Asia report: Markets lower as Samsung executives offer to resign
Markets in Asia were mostly lower on Friday, with investors turning their attention to Samsung Group after reports emerged that some of its executives had offered to resign amid the presidential cash-for-influence scandal.
In Japan, the Nikkei 225 was down 0.45% at 19,283.54, with the yen trading relatively stronger - it was last ahead 0.27% on the greenback at JPY 112.31 per $1.
That stronger currency put pressure on the major exporters, with Honda down 0.48%, Sony losing 0.83% and Toyota 0.77% softer.
Shares in beleaguered technology firm Toshiba added 4.14% after spending the session bobbing above and below the line.
Investors were trying to make sense of reports on Thursday that South Korean company SK Hynix was still interested in Toshiba’s valuable memory chip business, but only if Toshiba was willing to offer up a larger stake.
Toshiba was also forced to respond to reports that its acquired, struggling US nuclear division Westinghouse was looking to file for court protection stateside.
The company said it was not aware of any such plans.
On the mainland, the Shanghai Composite was up 0.05% to 3,253.03, while the Shenzhen Composite was up 0.42% at 2,000.37.
South Korea’s Kospi lost 0.64% to finish the day at 2,094.12.
The country’s Yonhap news agency reported that two senior executives at the Samsung conglomerate had offered up their jobs in a bid to shoulder responsibility for the group’s involvement in the cash-for-influence scandal surrounding impeached President Park Geun-hye.
Prosecutors had identified the pair as suspects as part of their investigation, which led to the arrest of Samsung chief Jay Lee last week, the reports continued.
Samsung Electronics, the jewel in the conglomerate’s crown, announced a number of new policies on Friday to improve transparency in their donations and financial support for activities related to their ‘corporate social responsibility’ functions.
The firm said any donations and funding over KRW 1bn would be publicly disclosed, and would require the approval of the board.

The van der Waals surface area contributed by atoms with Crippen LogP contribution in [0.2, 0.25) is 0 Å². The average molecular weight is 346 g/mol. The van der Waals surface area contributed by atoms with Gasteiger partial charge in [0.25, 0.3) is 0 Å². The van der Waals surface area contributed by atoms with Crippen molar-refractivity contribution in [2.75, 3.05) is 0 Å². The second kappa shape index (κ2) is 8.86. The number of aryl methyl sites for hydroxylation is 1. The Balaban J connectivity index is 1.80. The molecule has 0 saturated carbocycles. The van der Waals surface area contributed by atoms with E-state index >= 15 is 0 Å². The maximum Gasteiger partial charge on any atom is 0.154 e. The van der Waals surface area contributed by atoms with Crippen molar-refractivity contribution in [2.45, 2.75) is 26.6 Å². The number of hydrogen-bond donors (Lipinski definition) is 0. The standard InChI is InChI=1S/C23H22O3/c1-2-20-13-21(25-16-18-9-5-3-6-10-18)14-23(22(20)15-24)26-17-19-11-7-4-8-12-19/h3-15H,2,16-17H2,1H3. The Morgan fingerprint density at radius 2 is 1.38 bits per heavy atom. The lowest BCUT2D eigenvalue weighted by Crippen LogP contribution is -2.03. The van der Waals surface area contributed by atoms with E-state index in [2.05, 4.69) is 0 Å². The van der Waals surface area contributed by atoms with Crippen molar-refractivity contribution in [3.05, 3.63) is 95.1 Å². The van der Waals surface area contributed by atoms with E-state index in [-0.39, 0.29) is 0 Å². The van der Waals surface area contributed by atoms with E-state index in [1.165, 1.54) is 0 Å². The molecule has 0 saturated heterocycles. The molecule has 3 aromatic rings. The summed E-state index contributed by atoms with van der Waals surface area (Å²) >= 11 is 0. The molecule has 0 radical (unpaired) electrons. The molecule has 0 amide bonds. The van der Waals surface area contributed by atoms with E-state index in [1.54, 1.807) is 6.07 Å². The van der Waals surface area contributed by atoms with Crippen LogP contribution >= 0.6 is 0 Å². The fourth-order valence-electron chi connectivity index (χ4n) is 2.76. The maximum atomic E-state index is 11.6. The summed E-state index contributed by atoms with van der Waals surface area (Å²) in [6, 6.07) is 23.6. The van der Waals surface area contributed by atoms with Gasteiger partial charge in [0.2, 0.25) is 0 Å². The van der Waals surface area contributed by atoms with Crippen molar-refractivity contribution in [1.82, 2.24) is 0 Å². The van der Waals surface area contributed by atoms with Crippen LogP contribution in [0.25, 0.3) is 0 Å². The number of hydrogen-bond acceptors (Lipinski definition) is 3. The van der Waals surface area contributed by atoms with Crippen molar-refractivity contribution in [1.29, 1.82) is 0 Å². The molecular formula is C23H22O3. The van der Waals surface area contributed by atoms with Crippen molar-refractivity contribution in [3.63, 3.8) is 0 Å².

A further report suggested Samsung Electronics was planning a shareholder meeting for 24 March.
Shares in the group’s various arms finished mostly lower, with Samsung Electronics down 2.5% and Samsung SDI off 0.4%, although Samsung C&T added 0.8%.
Hong Kong’s Hang Seng Index was down 0.62% at 23,965.70.
The red Friday in Asia came on the back of a mixed finish on Wall Street overnight, after Treasury Secretary Steven Mnuchin gave some clarity on the “significant” tax reforms promised by President Trump.
“We want to get this done by the August recess,” he told CNBC.
“We've been working closely with the leadership in the House and the Senate and we're looking at a combined plan.”
Oil prices were lower, with Brent crude last down 0.8% at $56.13 and West Texas Intermediate losing 0.7% to $54.07.
In Australia, the S&P/ASX 200 was down 0.79% to 5,738.98, led lower by the materials subindex, which fell 2.09%.
The major miners were all lower, with BHP Billiton down 3.02%, Fortescue Metals losing 3.38% and Rio Tinto down 4.15%.
New Zealand’s S&P/NZX 50 lost 0.4% to settle at 7,058.59, led lower by local retail giant The Warehouse Group, which slipped 2.6%.
The retailer had announced plans to shed 1.1% of its workforce on Thursday, in a bid to save NZD 20m a year as it slims down its operation.
Both of the down under dollars were weaker, with the Aussie last off 0.39% at AUD 1.3012 against the greenback and the Kiwi retreating 0.28% to NZD 1.3870.